Two cloaked figures wandering into a dusty, decrepit town – normally, no-one would bat an eye at the sight of vagrants and spent travellers drifting through the outermost reaches of the nation. Anyone foolhardy enough to travel to Arcadia by foot would have their garments ripped and shredded into rags by the surrounding deserts and canyons. If the wilderness didn’t finish them off, then the thugs of these slums surely would.
That’s why the two men wouldn’t have warranted a second look – if it weren’t for the distinctive points of spears protruding from their rags. A sandy wind swept past, briefly revealing dark skin over lean muscle, and tribal red cloth bound tightly against their bulky forearms.
The Arcadians had a name for these people: outlanders. And outlanders immediately drew the alarm and hostility of everyone from the city-dwellers to the slum-thugs. Even the armour-clad soldiers on patrol were wary: outlanders had a talent for stirring unrest and conflict amongst the citizens, and the sooner they were gone, the better.
Presently, the two figures were purposefully striding towards a lone stall, behind which stood an alarmed, ageing old man. His eyes widened in fear and his long, grizzly white hair flailed about as he shook his head at the sight of the impending giants.
A nearby soldier clad in Fortune Armour watched the scene unfold. He was still new to this area, but he knew his directives: even if an outlander were to intimidate or threaten a civilian into handing over property, they were not to be engaged or arrested unless a riot broke out. It was the best way to preserve the civil peace, they said. It’s also letting these desert rats get away with any and all crime, he thought to himself. He knew his orders – but those orders sickened him to the core.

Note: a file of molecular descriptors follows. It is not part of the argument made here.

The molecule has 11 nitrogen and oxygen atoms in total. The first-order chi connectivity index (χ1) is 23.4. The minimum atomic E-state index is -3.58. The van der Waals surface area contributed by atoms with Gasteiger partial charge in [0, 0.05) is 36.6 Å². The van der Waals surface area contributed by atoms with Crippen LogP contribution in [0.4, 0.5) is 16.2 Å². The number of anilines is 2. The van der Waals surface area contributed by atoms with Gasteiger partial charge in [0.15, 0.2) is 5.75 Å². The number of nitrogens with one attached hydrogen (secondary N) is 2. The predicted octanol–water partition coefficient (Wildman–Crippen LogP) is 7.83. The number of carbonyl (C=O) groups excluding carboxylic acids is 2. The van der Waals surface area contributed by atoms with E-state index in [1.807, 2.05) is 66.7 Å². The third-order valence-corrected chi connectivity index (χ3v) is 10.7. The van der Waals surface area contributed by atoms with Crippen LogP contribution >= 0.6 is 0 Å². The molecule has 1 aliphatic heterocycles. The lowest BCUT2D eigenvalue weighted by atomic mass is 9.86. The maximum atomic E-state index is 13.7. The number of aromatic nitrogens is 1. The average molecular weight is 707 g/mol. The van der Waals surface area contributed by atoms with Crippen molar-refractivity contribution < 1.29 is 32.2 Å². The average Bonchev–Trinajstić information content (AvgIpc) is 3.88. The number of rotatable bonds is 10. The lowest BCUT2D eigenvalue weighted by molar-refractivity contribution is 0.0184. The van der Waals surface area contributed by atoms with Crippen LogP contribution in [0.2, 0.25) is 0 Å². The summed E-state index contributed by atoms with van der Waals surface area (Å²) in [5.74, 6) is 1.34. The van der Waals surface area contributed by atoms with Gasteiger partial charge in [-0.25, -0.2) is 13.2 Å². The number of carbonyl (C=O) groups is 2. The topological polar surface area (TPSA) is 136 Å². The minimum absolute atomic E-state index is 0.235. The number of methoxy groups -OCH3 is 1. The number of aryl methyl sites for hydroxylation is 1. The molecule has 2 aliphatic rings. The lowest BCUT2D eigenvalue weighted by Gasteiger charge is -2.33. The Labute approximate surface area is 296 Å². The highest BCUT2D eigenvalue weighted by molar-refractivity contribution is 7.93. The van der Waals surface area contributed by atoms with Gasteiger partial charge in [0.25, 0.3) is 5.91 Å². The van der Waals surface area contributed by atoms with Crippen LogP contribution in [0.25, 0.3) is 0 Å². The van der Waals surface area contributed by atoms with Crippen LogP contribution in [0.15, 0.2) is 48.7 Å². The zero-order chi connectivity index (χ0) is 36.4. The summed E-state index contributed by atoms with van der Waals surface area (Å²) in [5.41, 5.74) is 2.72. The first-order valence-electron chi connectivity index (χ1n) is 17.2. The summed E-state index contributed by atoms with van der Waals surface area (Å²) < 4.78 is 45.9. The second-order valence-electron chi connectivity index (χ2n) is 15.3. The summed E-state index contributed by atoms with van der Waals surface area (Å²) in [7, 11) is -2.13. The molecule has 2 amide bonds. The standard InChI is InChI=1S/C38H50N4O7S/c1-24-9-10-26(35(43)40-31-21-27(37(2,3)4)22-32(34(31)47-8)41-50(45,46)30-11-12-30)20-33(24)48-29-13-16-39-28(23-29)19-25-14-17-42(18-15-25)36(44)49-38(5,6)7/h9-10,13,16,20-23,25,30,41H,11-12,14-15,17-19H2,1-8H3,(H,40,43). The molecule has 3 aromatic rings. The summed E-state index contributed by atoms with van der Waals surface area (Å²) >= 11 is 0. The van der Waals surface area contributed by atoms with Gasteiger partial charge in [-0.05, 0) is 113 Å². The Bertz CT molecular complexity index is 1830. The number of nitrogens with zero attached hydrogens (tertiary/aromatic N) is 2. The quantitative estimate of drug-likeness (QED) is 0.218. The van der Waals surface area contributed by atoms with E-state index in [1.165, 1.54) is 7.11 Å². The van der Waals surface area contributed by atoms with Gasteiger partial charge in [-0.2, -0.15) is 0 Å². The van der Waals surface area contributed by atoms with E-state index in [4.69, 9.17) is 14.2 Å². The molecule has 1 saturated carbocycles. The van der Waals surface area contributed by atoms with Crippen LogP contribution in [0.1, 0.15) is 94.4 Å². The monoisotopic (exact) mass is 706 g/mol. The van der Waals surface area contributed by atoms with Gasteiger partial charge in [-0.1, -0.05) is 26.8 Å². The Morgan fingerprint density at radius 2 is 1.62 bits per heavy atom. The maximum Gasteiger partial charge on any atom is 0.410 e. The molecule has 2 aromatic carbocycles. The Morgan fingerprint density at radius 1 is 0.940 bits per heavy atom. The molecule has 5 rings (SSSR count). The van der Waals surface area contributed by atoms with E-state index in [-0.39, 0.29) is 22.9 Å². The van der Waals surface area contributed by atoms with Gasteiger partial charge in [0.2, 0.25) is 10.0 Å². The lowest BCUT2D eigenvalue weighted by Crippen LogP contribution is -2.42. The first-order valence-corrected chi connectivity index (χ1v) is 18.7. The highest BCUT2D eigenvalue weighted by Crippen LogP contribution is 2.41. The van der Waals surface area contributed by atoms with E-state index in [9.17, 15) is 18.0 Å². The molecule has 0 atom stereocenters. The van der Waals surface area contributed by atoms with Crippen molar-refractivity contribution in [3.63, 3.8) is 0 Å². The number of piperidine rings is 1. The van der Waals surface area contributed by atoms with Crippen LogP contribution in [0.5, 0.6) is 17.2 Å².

“W-what do you want from me?!” the elderly stall keeper screamed, “I-I have nothing that interests the likes of you! L-leave me alone, I don’t want to die!”
The two outlanders exchanged a brief glance. At a distance, the soldier couldn’t be sure, but he thought he saw the shorter of the two jerk his head slightly. The larger one simply held his partner’s gaze a moment longer, before turning back and rapping the table loudly as he placed an oversized fist on the rotten wood. The old man jumped from the sound, and the soldier found himself grinding his teeth at the veiled threat.
The outlander withdrew his hand, and the stall keeper’s eyes widened as several round objects clattered onto the table. The soldier caught his breath: outlanders actually offering money? Where the devil did they even get their hands on Arcadian currency? Then again, he thought to himself, they could’ve just as easily pilfered the gold from the foolish travellers who perished in the desert.
“Y-you want to buy?” stammered the stall keeper, before quickly regaining his composure, “well, ahem! Even you outsiders seem to have finally caught onto how things work in civilised society! Very well then, which of my fine wares may interest the likes of you lowly sand people?”
The larger outlander seemed to make a fist. The Fortune soldier was about to draw his firearm from his backpack when he saw the index finger extend from the fist and point downwards, before the outlander seemed to rap his knuckles rhythmically against the table several times, almost like he was pointing downwards. Whatever he was doing, the stall keeper understood it: his short-lived look of smug arrogance suddenly morphed into horror, before quickly contorting into outrage.
“You can’t have that! You don’t have nearly enough money! And even then, as if I’d sell it to desert rats who are brainless enough to ask for it in publi-” the old man caught himself as he suddenly noticed the watchful gaze of the soldier. The soldier would’ve simply liked to have shrugged and looked away, but that wasn’t an option with the presence of two outlanders in the vicinity – outlanders who had suddenly turned their hooded gazes directly at him and the hand that had been inching towards his backpack.